ZB: Yes! Sometimes it’s cathartic, and sometimes it’s triggering as fuck. Sometimes it will start as one of those and become the other. In general though, I am moved and honoured when people feel seen or advocated for in the work.
KB: You have rejoiced in the notion of the ‘unfinished’ in these works: stains mark the page, threads hang loose. There is something raw about everything which I can only imagine makes it hard to know when to stop and say ‘that’s done’.
ZB: You know that’s a really good question, because I realise that embracing the unfinished in my work is also about embracing my relationship to grief and trauma itself. We talk about heartbreak and loss as something that wounds us, and it does. We talk about trauma as something takes pieces out of us, and it does. Instead of knitting ourselves back together, I think that life might be teaching us how to live around what’s missing. Creating work where there are incomplete forms, where ink bleeds unpredictably, where I cannot control the exact formation of the wet ink on the fabric or the ways in which the threads will dangle and even tangle once framed – that’s teaching me how to surrender to what is, and love it, however uncomfortable it makes me.
KB: Can we talk about the snakes please?! As an art history geek I am so into the serpent motif and all it has meant, so what does it mean to you?
ZB: Me too! I have so much to say about the significance of snakes and continue to learn more about the different ways they’ve been depicted, honoured, or blamed in art and religion. Firstly I should state that I am frightened of snakes and yet I find them magnificent. They shed their skin and so literally represent what we are always doing here – transforming, releasing that which no longer serves us and rebirthing ourselves. They crawl on their belly and have been associated with temptation, sex, and the underworld. According to the Vedas, our life/energy channel runs through the centre line of our body, along with our spine, and there are two snakes that curve and spiral upwards, intersecting at each chakra point and ending up in the brain as the left and right cortex. Kundalini is very much about accessing that inner snake energy through breath.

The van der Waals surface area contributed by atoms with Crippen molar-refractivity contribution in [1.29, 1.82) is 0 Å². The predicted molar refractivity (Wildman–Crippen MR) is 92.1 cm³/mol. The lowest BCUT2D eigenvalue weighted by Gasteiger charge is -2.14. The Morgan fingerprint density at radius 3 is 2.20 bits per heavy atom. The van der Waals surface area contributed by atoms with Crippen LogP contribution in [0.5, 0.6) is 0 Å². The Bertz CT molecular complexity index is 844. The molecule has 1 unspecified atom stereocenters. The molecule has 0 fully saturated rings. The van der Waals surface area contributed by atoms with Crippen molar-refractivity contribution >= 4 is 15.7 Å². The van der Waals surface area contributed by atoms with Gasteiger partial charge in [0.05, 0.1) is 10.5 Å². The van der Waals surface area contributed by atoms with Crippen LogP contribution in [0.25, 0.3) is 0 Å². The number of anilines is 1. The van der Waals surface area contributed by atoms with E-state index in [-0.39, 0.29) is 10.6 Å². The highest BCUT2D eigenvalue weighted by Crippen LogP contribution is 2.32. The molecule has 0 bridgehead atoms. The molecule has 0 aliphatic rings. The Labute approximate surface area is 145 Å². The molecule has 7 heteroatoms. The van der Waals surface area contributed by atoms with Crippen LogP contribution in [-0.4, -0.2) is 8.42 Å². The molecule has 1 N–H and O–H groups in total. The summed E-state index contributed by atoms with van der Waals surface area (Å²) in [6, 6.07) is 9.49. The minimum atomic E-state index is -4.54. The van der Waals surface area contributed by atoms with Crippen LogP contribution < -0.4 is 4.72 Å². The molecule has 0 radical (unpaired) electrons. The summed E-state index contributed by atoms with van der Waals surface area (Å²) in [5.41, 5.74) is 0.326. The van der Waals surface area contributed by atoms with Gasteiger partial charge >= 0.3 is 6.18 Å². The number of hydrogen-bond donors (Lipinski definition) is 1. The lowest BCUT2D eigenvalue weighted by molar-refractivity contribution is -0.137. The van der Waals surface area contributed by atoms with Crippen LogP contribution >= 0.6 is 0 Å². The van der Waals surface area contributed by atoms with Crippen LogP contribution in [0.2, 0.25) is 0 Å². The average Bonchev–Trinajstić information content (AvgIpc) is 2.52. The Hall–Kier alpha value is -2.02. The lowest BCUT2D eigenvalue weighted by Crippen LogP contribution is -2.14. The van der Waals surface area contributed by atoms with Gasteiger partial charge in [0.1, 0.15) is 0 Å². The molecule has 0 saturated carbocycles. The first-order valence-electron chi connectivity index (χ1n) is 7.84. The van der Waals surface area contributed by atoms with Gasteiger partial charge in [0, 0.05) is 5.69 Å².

KB: You have consistently explored and incorporated text in your work – the first series I encountered was vintage lingerie with TuPac lyrics sewn on them. This show is based on a poem you wrote yourself called “Show Me Your Bruises Then” – how has it differed working with original rather than appropriated passages?
ZB: It's definitely made the experience of sharing my work even more vulnerable, because I’m laying bare not just what occupies my mind and time, but also what I’ve written myself. I’m not able to fall back on the idea that “well, these aren’t my words”, and so I have to choose my words carefully, innit?! But to me, it feels more honest, and I also recognise that in the process of writing I am falling in line with my mother’s chosen discipline and therefore finding ways to celebrate her and all she taught me.